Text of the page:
This lovely post was written by my husband, Sam, whose love for potatoes is eclipsed only by his appetite. – K
Every once in a while, you eat something that changes your life. Sometimes it’s dramatic like tasting a delicious tiramisu that sets you on a path for professional baking. But usually, it’s something much more normal that infuses good flavor with feeling. These feelings make food something more than caloric intake; it transports you to a friend, a relative, or time period without your consent. Just like the making of the memory, reliving it seems to happen just like dreaming. For me, roasted potatoes will be always that food.
I love potatoes: fried, mashed, baked, salad, soup, stews, roasted, even instant potatoes. If someone told me they’d have potatoes at a meal, I’d be there two hours early. But even I, potato connoisseur that I am, didn’t know about the British obsession with roasted potatoes.
Roasted potatoes are as British as the Queen having afternoon tea. Folks eat them on Sundays during their Sunday roast (the most popular dish in the UK in 2016), but they are delicious enough to have anytime.
It’s no surprise that the English take their potatoes seriously—this is the land of fish and chips after all—but they have a dizzying array of potato types for the uninitiated. For a normal American, shopping for potatoes in an English supermarket is like a teetotaler shopping for beer in a craft beer shop. You’ll want a potato that holds its shape during a long cooking process. The English use a potato called Maris Piper, but I’d never even heard of them before living here. A Yukon Gold or Russet potato should do the trick.
Your cooking fat depends on your personal tastes. Butter works well and gives the potatoes a slightly sweet flavor. Olive oil gives a lovely flavor reminiscent of chips (“crisps”). The traditional goose fat gives a deep, salty flavor.
Roasted potatoes give me that sense of truly living in England. For now, they taste great and remind me of my love for the potato. But I have no doubts that in the future, every time I eat roasties I’ll think back to our travels, friends, and time spent here in our little corner of this lovely island.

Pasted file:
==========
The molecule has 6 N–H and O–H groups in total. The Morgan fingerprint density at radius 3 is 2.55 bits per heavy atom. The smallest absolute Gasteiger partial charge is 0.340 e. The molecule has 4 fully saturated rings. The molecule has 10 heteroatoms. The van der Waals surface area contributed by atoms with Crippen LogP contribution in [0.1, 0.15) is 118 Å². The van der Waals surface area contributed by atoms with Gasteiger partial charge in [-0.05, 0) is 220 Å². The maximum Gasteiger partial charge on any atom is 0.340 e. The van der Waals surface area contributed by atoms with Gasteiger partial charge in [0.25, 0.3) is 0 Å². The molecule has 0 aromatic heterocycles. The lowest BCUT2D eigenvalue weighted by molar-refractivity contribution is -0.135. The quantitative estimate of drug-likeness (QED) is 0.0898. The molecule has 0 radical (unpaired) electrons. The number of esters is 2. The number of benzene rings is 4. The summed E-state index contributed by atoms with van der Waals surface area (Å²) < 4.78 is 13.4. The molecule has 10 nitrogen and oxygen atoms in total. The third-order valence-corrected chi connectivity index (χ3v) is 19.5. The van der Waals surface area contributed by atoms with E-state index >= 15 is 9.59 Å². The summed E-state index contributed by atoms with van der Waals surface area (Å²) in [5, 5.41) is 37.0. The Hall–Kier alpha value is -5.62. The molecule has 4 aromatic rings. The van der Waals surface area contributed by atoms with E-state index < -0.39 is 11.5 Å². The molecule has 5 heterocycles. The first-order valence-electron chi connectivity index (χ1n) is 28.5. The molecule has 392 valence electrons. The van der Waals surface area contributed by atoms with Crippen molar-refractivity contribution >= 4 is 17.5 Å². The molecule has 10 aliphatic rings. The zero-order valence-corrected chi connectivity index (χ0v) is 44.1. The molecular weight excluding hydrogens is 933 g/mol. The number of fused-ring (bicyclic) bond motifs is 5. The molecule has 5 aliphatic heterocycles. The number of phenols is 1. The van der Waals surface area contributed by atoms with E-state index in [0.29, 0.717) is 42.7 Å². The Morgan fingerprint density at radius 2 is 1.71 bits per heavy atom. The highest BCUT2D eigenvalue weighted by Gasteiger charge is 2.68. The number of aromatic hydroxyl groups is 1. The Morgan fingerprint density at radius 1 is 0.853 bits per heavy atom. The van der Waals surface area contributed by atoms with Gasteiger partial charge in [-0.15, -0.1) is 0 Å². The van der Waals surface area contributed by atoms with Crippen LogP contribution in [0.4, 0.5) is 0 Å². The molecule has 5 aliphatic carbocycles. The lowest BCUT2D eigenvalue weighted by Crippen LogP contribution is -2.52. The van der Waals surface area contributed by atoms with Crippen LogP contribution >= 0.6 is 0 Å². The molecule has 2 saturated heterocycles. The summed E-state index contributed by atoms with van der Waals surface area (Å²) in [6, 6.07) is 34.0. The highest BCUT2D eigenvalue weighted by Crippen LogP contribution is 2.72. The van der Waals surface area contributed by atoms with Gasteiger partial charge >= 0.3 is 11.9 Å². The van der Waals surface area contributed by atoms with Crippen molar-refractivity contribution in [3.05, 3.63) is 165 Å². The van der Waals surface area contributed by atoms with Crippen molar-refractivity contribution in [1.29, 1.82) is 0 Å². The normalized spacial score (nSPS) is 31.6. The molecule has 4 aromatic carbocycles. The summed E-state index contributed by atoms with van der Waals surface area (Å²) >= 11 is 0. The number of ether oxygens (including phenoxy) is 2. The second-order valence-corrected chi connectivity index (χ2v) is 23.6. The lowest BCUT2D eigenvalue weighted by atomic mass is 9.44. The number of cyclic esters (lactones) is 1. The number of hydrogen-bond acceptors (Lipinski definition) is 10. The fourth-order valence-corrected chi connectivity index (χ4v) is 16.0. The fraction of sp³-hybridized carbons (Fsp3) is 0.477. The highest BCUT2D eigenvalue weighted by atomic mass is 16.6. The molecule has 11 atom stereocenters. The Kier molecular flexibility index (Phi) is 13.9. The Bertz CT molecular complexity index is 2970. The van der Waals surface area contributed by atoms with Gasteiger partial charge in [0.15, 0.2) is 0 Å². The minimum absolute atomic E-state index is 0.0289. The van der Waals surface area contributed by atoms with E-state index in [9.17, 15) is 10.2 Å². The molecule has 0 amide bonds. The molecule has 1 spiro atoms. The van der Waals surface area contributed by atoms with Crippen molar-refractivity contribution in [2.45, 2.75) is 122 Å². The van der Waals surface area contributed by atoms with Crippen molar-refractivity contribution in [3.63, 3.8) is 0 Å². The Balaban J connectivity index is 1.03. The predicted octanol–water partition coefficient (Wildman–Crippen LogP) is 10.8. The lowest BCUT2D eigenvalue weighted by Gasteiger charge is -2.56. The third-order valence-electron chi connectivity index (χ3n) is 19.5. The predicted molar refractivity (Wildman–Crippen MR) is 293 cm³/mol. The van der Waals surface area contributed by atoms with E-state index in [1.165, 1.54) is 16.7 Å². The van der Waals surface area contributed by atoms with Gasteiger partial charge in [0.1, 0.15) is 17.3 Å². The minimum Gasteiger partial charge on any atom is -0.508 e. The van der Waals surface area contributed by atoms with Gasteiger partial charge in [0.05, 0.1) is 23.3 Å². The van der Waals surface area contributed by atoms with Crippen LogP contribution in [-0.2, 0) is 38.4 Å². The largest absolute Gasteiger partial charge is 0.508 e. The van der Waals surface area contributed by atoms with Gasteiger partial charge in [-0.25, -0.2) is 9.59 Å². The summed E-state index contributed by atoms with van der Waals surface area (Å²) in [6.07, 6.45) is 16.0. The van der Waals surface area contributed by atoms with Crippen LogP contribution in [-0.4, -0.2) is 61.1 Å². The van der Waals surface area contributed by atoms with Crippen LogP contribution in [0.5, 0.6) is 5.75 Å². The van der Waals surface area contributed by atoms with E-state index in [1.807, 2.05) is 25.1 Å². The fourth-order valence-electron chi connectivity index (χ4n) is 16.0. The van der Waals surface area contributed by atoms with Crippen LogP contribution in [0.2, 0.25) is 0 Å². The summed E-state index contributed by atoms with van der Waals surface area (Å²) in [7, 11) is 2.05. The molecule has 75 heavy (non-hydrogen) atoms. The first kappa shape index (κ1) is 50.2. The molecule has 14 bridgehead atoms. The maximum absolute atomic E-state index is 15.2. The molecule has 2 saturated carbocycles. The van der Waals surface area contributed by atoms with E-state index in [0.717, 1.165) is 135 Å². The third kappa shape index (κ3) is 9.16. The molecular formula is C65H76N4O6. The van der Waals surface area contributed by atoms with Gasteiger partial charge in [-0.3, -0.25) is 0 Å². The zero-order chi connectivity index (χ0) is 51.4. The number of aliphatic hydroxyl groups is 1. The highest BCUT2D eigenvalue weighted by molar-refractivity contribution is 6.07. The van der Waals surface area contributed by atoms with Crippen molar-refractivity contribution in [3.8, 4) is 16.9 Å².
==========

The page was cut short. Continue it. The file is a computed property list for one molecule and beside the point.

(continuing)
And if you end up making these, I hope you’ll think about us too.
If you like these Perfect British Roasted Potatoes, you might also like:
Perfect British Roasted Potatoes
- 2.5 lbs Maris Piper potatoes. Yukon Gold or Russet if you can't find Maris Piper
- 3 tbsp fat of choice: butter goose fat, or olive oil (not extra virgin) work well
- 2 garlic cloves unpeeled
- 2-3 sprigs of rosemary or thyme removed from stalk
- 1 tsp olive oil
- Splash red wine vinegar
Preheat your oven to 400F/200C.
Bring large pot of well-salted water to a boil.
Peel the potatoes and cut them into lime-sized pieces.
Boil the potatoes for about 7 minutes until the edges just start to look crumble-y. and rough. You can boil the potatoes for up to 30 minutes if you want extra creamy potatoes.
Drain potatoes in a colander. Toss about 5 times until the potatoes look fluffed on the surface (see photo) and transfer to a large bowl.
Gently toss the potatoes with your choice of fat with a large spoon (it's hot!). Salt and pepper liberally.
Turn the potatoes out onto your roasting tray in a single-layer. Set bowl aside.
Roast for 35-40 minutes until lightly golden-brown on the under-side.
While the potatoes are roasting, combine garlic, rosemary or thyme, olive oil, and red wine vinegar together in the bowl you set aside earlier.
After the initial 35-40 minutes, remove tray from oven and add the remaining ingredients to the pan. Toss potatoes or flip individually with tongs or spatula. Make sure the potatoes are coated in herbs and fat.
OPTIONAL: Drizzle extra 1/2 tbsp of fat over the potatoes to add flavor (and calories!).
Roast another 20-40 minutes until deep golden brown (depending on your oven). Check every 10 minutes.